The U.N. Relief and Works Agency was set to run out of money in September due to a $100 million funding gap. As of Aug. 19, $70 million in last-minute donations were reported from Saudi Arabia, Kuwait, the United Arab Emirates, the U.S., Britain and Sweden. As a result, the funding gap is now $22 million but luckily, services will continue.

The last minute donations came right before the school year is about to start, averting the closure of 700 schools that educate half a million children. The schools have already been forced to increase their class size from 38 to 43. UNRWA already had cut 85 percent of its short-term contracts with international consultants.

As of July, the U.N. agency helping Palestinian refugees was facing its biggest funding crisis since it started in 1948, which would have led to a hold in the school year and not being able to help the displaced people in Yarmouk camp near Damascus.

UNRWA receives most of its funding from a small number of donors, primarily the U.S., Saudi Arabia, E.U. and the U.K. Just Syria needs $415 million and UNRWA only has 27 percent of that. Why is the funding gap so wide, one may ask?

According to UNRWA’s commissioner general, Pierre Krahenbruhl, “Palestinian refugees are facing their most severe situation since 1948. They have had 50 years of occupation, nine years of a blockade in Gaza and now five years of conflict in Syria. When you look at all of that, how much more can they absorb?”

He spoke with The Guardian about how the four year war in Syria, siege of Yarmouk, and continuous blockade of Gaza has all led to the depletion of UNRWA’s finances and Palestinians facing the greatest crisis since the Arab-Israeli war in 1948.

In the past four years, about 60,000 Palestinians have left Syria and joined long-term refugees who have lived in camps in Jordan and Lebanon for decades.

Krahenbuhl has gone to the E.U. and U.K. government to secure funding. He believes young people without school will leave them susceptible to radicalization, given the instability in the region. He also believes many refugees may try to migrate to Europe.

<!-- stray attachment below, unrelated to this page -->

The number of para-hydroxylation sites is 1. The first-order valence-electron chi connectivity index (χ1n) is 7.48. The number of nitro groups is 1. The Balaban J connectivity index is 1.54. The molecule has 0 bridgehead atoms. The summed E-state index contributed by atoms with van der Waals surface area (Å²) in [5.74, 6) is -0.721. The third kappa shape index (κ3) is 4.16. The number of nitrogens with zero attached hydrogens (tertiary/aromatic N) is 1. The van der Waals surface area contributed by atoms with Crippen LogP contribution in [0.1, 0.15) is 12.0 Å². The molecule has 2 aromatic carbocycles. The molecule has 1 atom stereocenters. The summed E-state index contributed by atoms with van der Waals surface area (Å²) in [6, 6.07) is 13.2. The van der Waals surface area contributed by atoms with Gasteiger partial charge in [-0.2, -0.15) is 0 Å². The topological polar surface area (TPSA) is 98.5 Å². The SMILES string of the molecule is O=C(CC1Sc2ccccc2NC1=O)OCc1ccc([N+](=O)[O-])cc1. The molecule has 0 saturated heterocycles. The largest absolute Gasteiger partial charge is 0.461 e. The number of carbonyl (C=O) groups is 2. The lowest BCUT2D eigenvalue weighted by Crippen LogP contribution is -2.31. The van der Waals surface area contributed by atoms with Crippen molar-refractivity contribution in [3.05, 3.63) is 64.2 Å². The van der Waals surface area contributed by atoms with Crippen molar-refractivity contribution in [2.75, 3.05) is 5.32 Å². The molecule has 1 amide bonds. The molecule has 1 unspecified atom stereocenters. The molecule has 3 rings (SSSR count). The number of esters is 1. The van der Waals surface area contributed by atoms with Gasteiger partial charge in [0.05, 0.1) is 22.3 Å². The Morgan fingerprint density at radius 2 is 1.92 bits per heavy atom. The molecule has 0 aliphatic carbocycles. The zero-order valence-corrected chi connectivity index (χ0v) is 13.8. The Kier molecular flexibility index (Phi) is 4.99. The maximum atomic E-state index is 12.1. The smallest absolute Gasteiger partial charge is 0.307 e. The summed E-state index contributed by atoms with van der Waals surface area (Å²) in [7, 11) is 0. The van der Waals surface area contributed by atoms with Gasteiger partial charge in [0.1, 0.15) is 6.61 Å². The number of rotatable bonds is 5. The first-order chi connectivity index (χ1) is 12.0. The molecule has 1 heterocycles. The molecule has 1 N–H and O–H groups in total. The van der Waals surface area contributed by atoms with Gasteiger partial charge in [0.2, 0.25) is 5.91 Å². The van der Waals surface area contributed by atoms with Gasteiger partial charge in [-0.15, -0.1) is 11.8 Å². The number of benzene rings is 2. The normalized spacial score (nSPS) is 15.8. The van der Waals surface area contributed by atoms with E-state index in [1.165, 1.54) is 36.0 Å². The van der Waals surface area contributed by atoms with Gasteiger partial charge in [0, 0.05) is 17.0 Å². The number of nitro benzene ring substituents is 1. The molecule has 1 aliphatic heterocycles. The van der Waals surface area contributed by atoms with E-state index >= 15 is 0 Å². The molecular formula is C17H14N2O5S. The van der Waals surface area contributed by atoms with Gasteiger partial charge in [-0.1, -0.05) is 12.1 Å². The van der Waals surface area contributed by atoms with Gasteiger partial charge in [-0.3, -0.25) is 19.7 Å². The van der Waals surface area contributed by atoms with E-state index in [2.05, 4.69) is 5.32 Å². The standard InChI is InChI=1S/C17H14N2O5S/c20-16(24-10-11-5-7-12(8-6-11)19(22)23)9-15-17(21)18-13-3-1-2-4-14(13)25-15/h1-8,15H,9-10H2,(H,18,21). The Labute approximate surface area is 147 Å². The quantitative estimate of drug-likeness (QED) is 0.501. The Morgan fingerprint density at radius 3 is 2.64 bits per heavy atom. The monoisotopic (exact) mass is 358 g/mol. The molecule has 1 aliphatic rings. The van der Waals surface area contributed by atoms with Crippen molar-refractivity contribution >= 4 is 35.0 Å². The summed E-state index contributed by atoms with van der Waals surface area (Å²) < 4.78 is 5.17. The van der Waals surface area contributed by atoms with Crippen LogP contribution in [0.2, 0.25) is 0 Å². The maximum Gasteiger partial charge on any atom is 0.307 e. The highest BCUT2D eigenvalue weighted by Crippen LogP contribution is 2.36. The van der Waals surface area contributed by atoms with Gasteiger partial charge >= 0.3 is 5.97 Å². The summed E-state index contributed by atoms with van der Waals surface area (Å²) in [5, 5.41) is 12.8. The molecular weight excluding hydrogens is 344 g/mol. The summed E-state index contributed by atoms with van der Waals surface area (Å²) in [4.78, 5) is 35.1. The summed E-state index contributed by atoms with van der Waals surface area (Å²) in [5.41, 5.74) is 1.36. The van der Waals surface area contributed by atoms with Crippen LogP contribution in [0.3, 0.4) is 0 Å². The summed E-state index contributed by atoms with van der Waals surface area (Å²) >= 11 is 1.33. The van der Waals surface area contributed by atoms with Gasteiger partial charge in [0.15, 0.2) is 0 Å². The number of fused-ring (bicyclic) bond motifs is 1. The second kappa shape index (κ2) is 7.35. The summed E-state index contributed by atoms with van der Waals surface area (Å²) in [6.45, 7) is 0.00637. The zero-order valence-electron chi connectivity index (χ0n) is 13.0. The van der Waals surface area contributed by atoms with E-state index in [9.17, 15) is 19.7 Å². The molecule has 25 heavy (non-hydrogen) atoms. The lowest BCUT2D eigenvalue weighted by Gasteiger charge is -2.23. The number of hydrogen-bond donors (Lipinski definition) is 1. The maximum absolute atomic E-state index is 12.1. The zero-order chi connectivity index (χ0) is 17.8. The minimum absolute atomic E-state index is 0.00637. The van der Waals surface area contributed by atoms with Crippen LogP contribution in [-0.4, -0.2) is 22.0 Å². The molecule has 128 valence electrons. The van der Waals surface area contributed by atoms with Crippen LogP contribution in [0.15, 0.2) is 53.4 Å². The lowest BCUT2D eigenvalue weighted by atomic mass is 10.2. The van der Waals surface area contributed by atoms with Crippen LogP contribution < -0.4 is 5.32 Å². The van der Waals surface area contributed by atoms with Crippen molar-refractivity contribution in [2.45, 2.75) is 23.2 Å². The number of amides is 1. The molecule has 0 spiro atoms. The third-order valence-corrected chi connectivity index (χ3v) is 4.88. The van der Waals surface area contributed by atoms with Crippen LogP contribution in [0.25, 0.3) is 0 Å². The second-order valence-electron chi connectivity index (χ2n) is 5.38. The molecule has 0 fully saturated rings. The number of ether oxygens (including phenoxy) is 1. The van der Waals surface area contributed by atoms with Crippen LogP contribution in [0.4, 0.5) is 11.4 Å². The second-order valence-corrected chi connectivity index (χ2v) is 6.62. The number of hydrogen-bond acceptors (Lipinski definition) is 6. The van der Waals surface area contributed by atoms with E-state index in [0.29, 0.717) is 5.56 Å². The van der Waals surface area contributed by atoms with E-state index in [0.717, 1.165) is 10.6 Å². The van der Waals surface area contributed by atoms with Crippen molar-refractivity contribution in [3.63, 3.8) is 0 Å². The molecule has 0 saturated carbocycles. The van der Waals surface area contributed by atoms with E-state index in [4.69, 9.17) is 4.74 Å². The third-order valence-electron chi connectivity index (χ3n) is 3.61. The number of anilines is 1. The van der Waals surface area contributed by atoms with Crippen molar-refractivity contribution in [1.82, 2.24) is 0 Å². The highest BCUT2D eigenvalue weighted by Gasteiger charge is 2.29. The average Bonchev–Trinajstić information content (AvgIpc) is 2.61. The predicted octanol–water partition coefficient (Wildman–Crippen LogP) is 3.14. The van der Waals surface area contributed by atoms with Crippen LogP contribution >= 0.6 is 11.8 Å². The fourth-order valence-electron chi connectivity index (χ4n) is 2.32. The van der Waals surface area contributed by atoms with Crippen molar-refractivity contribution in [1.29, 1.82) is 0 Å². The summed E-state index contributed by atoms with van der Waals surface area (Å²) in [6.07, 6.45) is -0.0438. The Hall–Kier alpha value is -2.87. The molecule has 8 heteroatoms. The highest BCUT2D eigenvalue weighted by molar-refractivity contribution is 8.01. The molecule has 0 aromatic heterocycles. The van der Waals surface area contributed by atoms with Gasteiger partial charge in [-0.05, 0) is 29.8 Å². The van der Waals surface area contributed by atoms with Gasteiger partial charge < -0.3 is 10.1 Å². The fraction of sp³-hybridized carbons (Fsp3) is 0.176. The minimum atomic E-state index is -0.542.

UNRWA works with 600,000 Palestinians still in Syria, 2 million registered Palestinian refugees in Jordan, 1.2 million in Gaza, 700,000 in West Bank, and 300,000 in Lebanon. UNRWA is doing great work for people that are in dire circumstances, so one would think it could receive more donations from more donors.

Paula Acevedo

Sources: Seattle Pi, The Guardian
Photo: Flickr

The United Nations is in the midst of its most severe funding crisis to date and the amount of people affected by it is continuing to rise.

The UN Relief and Works Agency for Palestine Refugees in the Near East (UNRWA) is one of the UN agencies most heavily affected by a lack of funding. After a recent emergency meeting conducted by its Advisory Commission, the UNRWA said that “drastic measures” would have to be taken if the current deficit of $101 million couldn’t be funded before the upcoming school year.

If the deficit is not met, the academic year could be delayed for over half a million students in the middle east across nearly 700 schools. The UN stresses, however, that there is still enough funding available to provide “immunizations for children, primary health care, relief and sanitation and some emergency programmes” through the end of 2015.

The UN has also stated that from September and on it can’t ensure the stability of those resources.

“Education lies at the very heart of the identity and dignity of Palestine refugees and of what UNRWA stands for,” says a UNRWA press release concerning the issue. “Our schools also provide a measure of stability in a very unstable region. Possible delays in opening the school year would also have grave implications for host governments.”

These budget cuts also have a serious effect on Palestinian refugees currently living in the Gaza Strip. Children who attend school in the region received $20 cash vouchers until very recently, when that service stopped entirely along with free meals provided at schools.

Coupled with additional UNRWA assistance is often what families depend on. Continuing to cut these services could have severely life-altering consequences.

“Our conditions worsen every day,” Bilal Mekdad, a Gaza Strip refugee, told the Anadolu Agency. “We fear the day we will find ourselves in the street.”

Alexander Jones

Sources: Anadolu Agency, UN 1, UN 2
Photo: Anadolu Agency